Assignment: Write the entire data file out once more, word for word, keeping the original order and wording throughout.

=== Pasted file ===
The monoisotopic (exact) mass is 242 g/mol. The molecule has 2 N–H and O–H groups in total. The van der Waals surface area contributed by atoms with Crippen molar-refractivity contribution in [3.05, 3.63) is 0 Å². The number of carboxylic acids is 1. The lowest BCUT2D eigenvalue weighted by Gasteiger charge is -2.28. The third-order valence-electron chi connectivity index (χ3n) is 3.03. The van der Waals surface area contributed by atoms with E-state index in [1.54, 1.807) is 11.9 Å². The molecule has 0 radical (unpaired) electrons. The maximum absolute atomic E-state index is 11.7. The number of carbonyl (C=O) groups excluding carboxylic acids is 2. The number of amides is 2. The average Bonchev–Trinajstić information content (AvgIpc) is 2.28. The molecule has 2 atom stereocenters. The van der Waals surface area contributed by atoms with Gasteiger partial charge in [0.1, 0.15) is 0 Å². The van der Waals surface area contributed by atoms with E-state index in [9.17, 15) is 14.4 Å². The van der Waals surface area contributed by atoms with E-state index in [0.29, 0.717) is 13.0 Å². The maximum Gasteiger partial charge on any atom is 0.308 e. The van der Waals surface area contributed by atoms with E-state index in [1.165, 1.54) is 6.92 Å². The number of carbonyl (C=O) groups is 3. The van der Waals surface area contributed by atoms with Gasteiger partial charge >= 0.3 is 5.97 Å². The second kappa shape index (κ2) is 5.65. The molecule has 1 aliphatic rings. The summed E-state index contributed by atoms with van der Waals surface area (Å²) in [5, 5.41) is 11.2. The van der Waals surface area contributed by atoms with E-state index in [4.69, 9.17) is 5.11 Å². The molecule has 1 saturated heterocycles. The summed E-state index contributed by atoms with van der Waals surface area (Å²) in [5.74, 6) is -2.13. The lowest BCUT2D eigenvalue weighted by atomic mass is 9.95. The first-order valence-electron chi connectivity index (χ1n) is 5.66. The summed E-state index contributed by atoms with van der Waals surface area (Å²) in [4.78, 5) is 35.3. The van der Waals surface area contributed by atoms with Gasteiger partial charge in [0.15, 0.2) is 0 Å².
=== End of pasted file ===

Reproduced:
The monoisotopic (exact) mass is 242 g/mol. The molecule has 2 N–H and O–H groups in total. The van der Waals surface area contributed by atoms with Crippen molar-refractivity contribution in [3.05, 3.63) is 0 Å². The number of carboxylic acids is 1. The lowest BCUT2D eigenvalue weighted by Gasteiger charge is -2.28. The third-order valence-electron chi connectivity index (χ3n) is 3.03. The van der Waals surface area contributed by atoms with E-state index in [1.54, 1.807) is 11.9 Å². The molecule has 0 radical (unpaired) electrons. The maximum absolute atomic E-state index is 11.7. The number of carbonyl (C=O) groups excluding carboxylic acids is 2. The number of amides is 2. The average Bonchev–Trinajstić information content (AvgIpc) is 2.28. The molecule has 2 atom stereocenters. The van der Waals surface area contributed by atoms with Gasteiger partial charge in [0.1, 0.15) is 0 Å². The van der Waals surface area contributed by atoms with E-state index in [9.17, 15) is 14.4 Å². The van der Waals surface area contributed by atoms with E-state index in [0.29, 0.717) is 13.0 Å². The maximum Gasteiger partial charge on any atom is 0.308 e. The van der Waals surface area contributed by atoms with E-state index in [1.165, 1.54) is 6.92 Å². The number of carbonyl (C=O) groups is 3. The van der Waals surface area contributed by atoms with Gasteiger partial charge >= 0.3 is 5.97 Å². The second kappa shape index (κ2) is 5.65. The molecule has 1 aliphatic rings. The summed E-state index contributed by atoms with van der Waals surface area (Å²) in [5, 5.41) is 11.2. The van der Waals surface area contributed by atoms with E-state index in [4.69, 9.17) is 5.11 Å². The molecule has 1 saturated heterocycles. The summed E-state index contributed by atoms with van der Waals surface area (Å²) in [5.74, 6) is -2.13. The lowest BCUT2D eigenvalue weighted by atomic mass is 9.95. The first-order valence-electron chi connectivity index (χ1n) is 5.66. The summed E-state index contributed by atoms with van der Waals surface area (Å²) in [4.78, 5) is 35.3. The van der Waals surface area contributed by atoms with Gasteiger partial charge in [0.15, 0.2) is 0 Å².